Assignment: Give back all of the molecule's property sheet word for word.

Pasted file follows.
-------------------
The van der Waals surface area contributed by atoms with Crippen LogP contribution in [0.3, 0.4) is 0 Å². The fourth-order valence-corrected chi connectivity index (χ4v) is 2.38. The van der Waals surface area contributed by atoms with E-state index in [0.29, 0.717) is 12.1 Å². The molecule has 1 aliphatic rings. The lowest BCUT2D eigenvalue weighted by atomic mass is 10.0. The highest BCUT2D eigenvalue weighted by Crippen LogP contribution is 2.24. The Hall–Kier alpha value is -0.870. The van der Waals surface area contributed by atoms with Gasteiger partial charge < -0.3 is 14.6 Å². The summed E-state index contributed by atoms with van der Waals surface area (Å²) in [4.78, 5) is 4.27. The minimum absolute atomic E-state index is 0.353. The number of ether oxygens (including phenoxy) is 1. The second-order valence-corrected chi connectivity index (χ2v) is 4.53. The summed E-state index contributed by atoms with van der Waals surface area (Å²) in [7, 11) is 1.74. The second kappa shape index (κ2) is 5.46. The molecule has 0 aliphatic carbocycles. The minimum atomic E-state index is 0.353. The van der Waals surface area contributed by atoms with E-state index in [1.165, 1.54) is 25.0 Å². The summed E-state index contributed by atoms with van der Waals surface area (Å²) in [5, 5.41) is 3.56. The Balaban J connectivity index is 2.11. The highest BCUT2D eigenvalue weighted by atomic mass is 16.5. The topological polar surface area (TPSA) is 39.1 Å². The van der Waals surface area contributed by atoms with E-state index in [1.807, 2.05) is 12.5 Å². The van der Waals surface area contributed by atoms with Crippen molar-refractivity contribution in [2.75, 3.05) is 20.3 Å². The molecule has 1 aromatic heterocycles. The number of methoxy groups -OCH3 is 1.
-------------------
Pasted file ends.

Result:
The van der Waals surface area contributed by atoms with Crippen LogP contribution in [0.3, 0.4) is 0 Å². The fourth-order valence-corrected chi connectivity index (χ4v) is 2.38. The van der Waals surface area contributed by atoms with E-state index in [0.29, 0.717) is 12.1 Å². The molecule has 1 aliphatic rings. The lowest BCUT2D eigenvalue weighted by atomic mass is 10.0. The highest BCUT2D eigenvalue weighted by Crippen LogP contribution is 2.24. The Hall–Kier alpha value is -0.870. The van der Waals surface area contributed by atoms with Gasteiger partial charge < -0.3 is 14.6 Å². The summed E-state index contributed by atoms with van der Waals surface area (Å²) in [4.78, 5) is 4.27. The minimum absolute atomic E-state index is 0.353. The number of ether oxygens (including phenoxy) is 1. The second-order valence-corrected chi connectivity index (χ2v) is 4.53. The summed E-state index contributed by atoms with van der Waals surface area (Å²) in [7, 11) is 1.74. The second kappa shape index (κ2) is 5.46. The molecule has 0 aliphatic carbocycles. The minimum atomic E-state index is 0.353. The van der Waals surface area contributed by atoms with E-state index in [1.165, 1.54) is 25.0 Å². The summed E-state index contributed by atoms with van der Waals surface area (Å²) in [5, 5.41) is 3.56. The Balaban J connectivity index is 2.11. The highest BCUT2D eigenvalue weighted by atomic mass is 16.5. The topological polar surface area (TPSA) is 39.1 Å². The van der Waals surface area contributed by atoms with E-state index in [1.807, 2.05) is 12.5 Å². The van der Waals surface area contributed by atoms with Crippen molar-refractivity contribution in [2.75, 3.05) is 20.3 Å². The molecule has 1 aromatic heterocycles. The number of methoxy groups -OCH3 is 1.